[PS VR] The Elder Scrolls V: Skyrim VR Review
The Elder Scrolls V: Skyrim VR is now finally available for PlayStation VR. Find out if it’s worth your time and money by reading our The Elder Scrolls V: Skyrim VR review!
I first played Skyrim on the Xbox 360 years ago and, like many others, I spent dozens of hours of my life wandering around its buggy but fabulous world. I did have high expectation with this coming out on VR, so when I had the chance to review it, I jumped at the chance as any proper Skyrimmian would.
For those new to Skyrim, the plot revolves around the re-emergence of dragons, and your character is a ‘Dragonborn’ who is able to learn the dragons’ language and absorb their power. The plot is never important in these games though, as the real appeal is exploring the highly detailed open world and living your fantasy life however you chose, something which is obviously even more of a draw thanks to PlayStation VR.
The opening sequence is as it was in the original game with you being transported on a wagon. It was then that I noticed that the graphics were lacking some definition, with characters that are blocky and skin textures that are too dark, but I suppose sacrifices had to be made to get the originally release primed for its PS VR debut since it was not built from the ground up for VR. That being said, you can still do all the deep customization of your character as you see fit, from race, to war paint and more, which still feels nice even after all these years.
Your journey, it turns out, is set to end in a village in the northern region of Tamriel. You first witness how a fellow traveler is beheaded, and it is then you realize you’re next. As you’re taken to the chopping block to await the death dealer’s axe on the back of your neck, out of nowhere a dragon flies in and distract the guards before attacking the village, so you better make good use of the opportunity and escape along with another prisoner.
To control the game, you can use either the DualShock 4, pretty much as you would in the regular version of the game or you can opt to use two PlayStation Move controllers. The DualShock 4 might seem the obvious option but moving around freely is likely to cause at least a degree of nausea in most people, which I experienced myself so I had to limit my time to one hour at most with the game for each session. There is also a teleportation method that is usually how you play PS VR games so you can use the PS Move controllers for that and to hack and slash your way around the virtual world as you also launch magic attack spells.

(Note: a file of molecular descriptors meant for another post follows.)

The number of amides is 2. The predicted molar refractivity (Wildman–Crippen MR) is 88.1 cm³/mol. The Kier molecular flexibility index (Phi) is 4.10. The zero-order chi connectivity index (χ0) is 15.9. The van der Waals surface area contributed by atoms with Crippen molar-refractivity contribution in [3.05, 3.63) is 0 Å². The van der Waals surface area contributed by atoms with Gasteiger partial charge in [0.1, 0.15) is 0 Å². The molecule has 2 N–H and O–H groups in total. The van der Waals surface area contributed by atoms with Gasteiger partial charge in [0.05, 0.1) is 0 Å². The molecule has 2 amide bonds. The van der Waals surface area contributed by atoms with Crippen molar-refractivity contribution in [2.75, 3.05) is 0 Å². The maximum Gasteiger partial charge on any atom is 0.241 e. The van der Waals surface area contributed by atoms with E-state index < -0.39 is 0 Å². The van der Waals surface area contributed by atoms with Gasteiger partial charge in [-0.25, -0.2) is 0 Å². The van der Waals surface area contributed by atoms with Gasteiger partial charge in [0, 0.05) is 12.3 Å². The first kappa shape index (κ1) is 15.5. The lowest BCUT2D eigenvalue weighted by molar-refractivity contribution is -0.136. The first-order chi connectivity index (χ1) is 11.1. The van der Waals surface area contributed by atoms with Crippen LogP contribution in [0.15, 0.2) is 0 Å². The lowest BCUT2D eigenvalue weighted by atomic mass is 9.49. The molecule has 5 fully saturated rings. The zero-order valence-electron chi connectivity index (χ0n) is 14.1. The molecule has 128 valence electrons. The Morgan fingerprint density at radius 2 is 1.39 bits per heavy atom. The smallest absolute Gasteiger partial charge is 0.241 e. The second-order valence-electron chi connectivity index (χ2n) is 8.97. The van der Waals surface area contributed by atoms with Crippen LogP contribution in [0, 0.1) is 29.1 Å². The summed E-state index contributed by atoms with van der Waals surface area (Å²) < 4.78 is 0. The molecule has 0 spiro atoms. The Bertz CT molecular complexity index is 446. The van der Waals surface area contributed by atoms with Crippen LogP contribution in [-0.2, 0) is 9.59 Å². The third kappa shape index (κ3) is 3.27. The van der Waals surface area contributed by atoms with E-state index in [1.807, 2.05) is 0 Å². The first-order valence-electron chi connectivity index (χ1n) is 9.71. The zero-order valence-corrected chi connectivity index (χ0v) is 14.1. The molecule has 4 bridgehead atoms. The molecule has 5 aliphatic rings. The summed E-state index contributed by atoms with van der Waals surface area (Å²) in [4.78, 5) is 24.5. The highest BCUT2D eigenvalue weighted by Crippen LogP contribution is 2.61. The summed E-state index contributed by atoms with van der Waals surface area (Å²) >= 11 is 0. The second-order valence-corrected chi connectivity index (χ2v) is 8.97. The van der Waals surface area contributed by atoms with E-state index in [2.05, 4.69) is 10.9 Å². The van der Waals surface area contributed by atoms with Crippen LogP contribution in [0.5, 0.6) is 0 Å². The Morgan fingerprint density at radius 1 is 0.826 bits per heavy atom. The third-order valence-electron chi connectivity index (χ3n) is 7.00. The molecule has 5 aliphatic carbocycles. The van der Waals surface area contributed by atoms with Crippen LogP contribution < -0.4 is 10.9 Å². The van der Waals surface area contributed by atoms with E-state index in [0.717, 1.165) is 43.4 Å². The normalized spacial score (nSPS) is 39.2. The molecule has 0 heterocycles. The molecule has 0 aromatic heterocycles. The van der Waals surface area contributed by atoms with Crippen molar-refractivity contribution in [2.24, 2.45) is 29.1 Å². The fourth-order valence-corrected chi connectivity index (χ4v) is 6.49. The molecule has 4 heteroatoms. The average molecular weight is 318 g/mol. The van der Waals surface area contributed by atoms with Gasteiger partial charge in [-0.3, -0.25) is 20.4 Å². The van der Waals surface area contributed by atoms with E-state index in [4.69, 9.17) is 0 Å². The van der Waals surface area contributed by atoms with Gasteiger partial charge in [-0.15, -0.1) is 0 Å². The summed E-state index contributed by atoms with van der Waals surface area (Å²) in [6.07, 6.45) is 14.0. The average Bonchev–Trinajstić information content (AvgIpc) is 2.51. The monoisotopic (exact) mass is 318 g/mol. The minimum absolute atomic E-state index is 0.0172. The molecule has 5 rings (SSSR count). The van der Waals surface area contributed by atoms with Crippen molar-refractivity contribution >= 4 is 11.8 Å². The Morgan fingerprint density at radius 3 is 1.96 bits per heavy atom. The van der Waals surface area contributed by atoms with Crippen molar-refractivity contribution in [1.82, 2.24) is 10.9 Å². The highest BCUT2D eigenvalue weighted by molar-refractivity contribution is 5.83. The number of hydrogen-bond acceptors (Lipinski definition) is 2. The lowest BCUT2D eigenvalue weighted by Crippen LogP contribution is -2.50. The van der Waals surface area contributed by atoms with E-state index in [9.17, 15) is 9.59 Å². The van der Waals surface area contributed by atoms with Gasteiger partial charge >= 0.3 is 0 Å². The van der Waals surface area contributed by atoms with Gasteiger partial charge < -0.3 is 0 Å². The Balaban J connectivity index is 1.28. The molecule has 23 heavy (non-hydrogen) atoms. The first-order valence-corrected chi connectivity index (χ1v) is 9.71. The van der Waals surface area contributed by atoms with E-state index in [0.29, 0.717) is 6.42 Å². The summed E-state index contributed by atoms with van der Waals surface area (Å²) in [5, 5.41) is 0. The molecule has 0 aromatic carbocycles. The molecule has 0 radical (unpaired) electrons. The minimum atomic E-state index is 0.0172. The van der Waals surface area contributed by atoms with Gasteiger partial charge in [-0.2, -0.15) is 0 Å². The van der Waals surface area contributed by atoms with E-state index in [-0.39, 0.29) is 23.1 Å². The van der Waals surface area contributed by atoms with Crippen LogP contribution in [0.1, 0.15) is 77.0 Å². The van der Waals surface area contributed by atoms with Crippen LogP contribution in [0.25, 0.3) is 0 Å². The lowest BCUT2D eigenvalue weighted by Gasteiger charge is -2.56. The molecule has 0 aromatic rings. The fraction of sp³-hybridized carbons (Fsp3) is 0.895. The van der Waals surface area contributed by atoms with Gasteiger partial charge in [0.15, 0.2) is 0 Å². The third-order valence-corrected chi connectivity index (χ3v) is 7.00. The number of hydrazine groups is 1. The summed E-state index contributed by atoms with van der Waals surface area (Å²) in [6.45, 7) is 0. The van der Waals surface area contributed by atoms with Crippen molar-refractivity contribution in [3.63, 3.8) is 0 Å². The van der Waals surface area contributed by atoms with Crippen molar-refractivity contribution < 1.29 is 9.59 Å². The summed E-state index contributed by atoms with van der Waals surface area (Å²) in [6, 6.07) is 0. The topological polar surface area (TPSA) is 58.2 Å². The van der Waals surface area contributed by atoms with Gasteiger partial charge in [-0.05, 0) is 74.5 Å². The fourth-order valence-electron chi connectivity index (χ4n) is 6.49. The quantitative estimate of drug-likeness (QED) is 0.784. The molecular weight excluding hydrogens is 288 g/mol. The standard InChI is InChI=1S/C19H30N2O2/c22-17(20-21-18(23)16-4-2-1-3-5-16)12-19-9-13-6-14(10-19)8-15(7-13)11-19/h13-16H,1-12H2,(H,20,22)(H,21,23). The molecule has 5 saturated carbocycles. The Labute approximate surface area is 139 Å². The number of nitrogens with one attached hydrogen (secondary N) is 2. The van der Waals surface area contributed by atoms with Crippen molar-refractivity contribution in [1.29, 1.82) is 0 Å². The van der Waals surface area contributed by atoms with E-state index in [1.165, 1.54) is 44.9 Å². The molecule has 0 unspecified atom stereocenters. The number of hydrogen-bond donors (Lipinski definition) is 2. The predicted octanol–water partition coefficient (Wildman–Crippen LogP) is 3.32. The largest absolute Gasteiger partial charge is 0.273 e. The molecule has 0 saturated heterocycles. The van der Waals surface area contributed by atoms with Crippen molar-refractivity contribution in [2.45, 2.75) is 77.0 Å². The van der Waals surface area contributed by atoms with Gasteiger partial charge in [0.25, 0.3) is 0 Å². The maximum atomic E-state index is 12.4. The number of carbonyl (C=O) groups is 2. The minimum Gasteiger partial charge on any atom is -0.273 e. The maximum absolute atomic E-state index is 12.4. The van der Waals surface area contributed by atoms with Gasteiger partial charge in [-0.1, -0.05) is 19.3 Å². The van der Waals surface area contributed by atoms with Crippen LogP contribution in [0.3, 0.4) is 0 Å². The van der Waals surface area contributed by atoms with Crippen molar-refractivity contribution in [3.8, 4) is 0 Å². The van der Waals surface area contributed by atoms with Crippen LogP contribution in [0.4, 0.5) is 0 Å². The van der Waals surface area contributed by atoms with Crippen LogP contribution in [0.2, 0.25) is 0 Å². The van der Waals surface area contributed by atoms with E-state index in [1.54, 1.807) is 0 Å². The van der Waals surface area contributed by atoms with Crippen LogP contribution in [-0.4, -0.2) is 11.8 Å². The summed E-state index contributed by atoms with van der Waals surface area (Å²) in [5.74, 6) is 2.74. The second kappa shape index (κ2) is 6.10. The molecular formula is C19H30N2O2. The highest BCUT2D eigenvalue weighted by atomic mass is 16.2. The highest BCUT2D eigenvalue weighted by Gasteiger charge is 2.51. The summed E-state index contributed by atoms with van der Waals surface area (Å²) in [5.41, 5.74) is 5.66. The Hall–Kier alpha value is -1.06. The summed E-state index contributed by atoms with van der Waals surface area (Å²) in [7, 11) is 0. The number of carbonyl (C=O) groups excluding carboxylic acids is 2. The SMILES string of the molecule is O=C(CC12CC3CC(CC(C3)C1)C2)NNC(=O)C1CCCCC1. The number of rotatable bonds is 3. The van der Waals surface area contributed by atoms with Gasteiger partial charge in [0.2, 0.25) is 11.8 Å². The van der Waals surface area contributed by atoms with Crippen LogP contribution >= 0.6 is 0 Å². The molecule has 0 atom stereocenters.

When it works, it is great, but waving around the sword feels weird at times, and the bow and arrow barely works half the time since the game has trouble with identifying movements properly. I personally can’t stand the teleportation movement option in VR games, so I went back to using the Dualshock 4 so that I had direct movement and control. Although the movement takes some getting used to, I found that I could aim the bow far better using my sight thanks to the VR immersion when compared with my time with the game back when it originally released on Xbox 360 and PS3.
I love the Elder Scrolls series, and I did have high expectations for this particular entry in the series seeing a VR release, but I think some extra work is needed for Bethesda to deliver a game that adds a new dimension to our adventuring. The VR certainly breathes new life into an already excellent series, but while VR has plenty of pros for a game like Skyrim, it also adds some cons to the list. Some of the loading sequences when heading into certain areas seemed to take ages to end, which is odd since I was playing this one with the added power of my PlayStation 4 Pro.
The problems around graphics and sound plus the obvious control issues seem to point toward the age of the technology used in Skyrim itself since it’s apparent that a lot of effort has gone into trying to compensate for it. I think this game, even with all its quirks, should be experienced on PS VR, especially if you’re a Skyrim fan since it makes for a very interesting experience.
The The Elder Scrolls V: Skyrim VR has brought something new to the table. It was pretty awesome to actually feel like you are part of the game, and the world of Skyrim now feels vast, varied, and like an actual genuine place thanks to the power of VR. I would have given this one a solid eight if it wasn’t for the obvious issues with the game’s graphics and the clunkiness of the controls, since it has all the DLC built-in from the start which is a nice bonus.
This The Elder Scrolls V: Skyrim VR review is based on a PlayStation VR copy provided by Bethesda Sotfworks.